Supportieve en palliatieve dagcentra in Vlaanderen: de meerwaarde voor gebruikers en de gezondheidseconomische impact

Kenneth Chambaere (Vrije Universiteit Brussel)
Project Partners:
Vrije Universiteit Brussel
Budget uitgereikt door Kom op tegen Kanker:


Day care centres remain a marginal service in the Flemish palliative care landscape. Ever since their founding – as a pilot project of the Federal Government – they have been operating in a very tight financial space. Government support is still minimal which makes the centres dependent of donations and fundraising and thwarts their chances of growth. Yet, according to the palliative care bodies, palliative day care may represent a meaningful care concept in health care and complementary to existing (palliative) care services. Policymakers (and KOTK) also support this idea, but require a rigorous analysis and evaluation of the service, to inform them about the direction in which to rethink or optimise the service’s operation and provision, and about further steps in policy and financing. The centres themselves are supportive of such a thorough evaluation through consultancy and independent research, with the end goal of pinpointing their added value, adapting their service and finding their place in the (palliative) care landscape.
Existing research on palliative day care in Flanders has been primarily aimed at exploratively studying the perceptions of involved stakeholders, i.e. patients, family caregivers and care professionals, but not at mapping the impact on targeted outcomes. Also, nothing is known about the health economic impact of palliative day care in terms of a so-called “return on investment” effect (i.e. the investment cost for day care centres is compensated by a reduction of general health care costs as a consequence of day care centre visits). Internationally some initiatives, most notably the UK Palliative Day Care Project Group, have investigated the impact of palliative day care or similar services, employing both descriptive and interventional research methods. Results are mixed and definitive conclusions are therefore difficult to draw. The evidence base for their effectiveness remains slender, particularly due to the methodological difficulties in designing evaluation research obtaining the necessary numbers for adequate statistical power, finding a control group with equally diverse profiles, or the impossibility of baseline measurements. Apart from these methodological difficulties, there is the issue of international comparability of results given the likely differences in operation and care concepts of day care centres in different countries.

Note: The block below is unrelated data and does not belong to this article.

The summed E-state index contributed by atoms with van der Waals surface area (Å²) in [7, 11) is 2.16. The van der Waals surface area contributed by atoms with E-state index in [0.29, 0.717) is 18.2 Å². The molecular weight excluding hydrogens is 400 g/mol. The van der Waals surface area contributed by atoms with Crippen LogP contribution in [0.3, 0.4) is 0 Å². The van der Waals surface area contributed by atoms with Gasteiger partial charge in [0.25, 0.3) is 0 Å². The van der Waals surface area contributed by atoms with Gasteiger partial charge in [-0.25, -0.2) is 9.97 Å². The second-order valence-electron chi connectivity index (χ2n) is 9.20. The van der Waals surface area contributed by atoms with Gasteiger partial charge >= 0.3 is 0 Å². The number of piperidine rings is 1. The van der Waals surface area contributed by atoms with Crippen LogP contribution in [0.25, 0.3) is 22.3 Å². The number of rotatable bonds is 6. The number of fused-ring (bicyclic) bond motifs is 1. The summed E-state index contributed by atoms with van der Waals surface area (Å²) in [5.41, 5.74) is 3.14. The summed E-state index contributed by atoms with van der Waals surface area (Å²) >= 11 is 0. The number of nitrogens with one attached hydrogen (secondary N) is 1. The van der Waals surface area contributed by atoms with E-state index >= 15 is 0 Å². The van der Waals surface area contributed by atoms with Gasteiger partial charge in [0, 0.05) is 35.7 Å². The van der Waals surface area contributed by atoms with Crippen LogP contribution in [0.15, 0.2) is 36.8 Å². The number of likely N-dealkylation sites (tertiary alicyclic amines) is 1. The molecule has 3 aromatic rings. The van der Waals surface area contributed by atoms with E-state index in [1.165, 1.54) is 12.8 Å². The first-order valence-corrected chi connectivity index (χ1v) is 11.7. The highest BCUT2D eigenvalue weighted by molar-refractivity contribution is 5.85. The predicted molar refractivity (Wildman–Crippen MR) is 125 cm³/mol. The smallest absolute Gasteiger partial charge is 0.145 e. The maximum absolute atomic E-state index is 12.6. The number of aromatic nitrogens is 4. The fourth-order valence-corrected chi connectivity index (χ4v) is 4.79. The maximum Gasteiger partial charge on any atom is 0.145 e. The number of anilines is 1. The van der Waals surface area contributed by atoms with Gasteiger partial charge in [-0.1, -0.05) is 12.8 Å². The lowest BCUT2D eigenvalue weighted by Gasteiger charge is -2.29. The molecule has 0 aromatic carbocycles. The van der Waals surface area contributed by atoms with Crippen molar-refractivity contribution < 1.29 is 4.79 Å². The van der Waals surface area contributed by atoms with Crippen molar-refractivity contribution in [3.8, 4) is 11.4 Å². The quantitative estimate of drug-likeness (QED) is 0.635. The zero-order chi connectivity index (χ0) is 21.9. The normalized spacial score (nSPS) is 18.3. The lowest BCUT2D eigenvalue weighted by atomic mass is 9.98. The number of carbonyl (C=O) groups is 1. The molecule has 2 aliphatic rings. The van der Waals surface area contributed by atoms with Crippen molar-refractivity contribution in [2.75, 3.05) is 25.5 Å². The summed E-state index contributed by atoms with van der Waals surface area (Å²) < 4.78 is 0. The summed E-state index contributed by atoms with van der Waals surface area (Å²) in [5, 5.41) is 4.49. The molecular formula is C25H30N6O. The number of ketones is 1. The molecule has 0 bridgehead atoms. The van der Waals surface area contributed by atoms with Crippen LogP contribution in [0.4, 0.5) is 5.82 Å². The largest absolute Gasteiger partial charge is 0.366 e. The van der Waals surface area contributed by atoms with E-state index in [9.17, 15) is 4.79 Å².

Given the knowledge gap described above, the research aims of this project proposal are:
a) To study the (care) needs of the target group, i.e. both patients and their informal caregivers, and to what extent these needs are met by palliative day care centres. In this context, users’ reasons, expectations and wishes related to visiting day care centres will be surveyed, as well as which problems they encounter in using palliative day care services.
b) To study the health economic impact of palliative day care, i.e. whether their use, intensity and/or timing are associated with variation in total health care consumption for patients at the end of life, particularly length of stay at home, dying at home, hospital admissions, and use of other healthcare services, medication and interventions.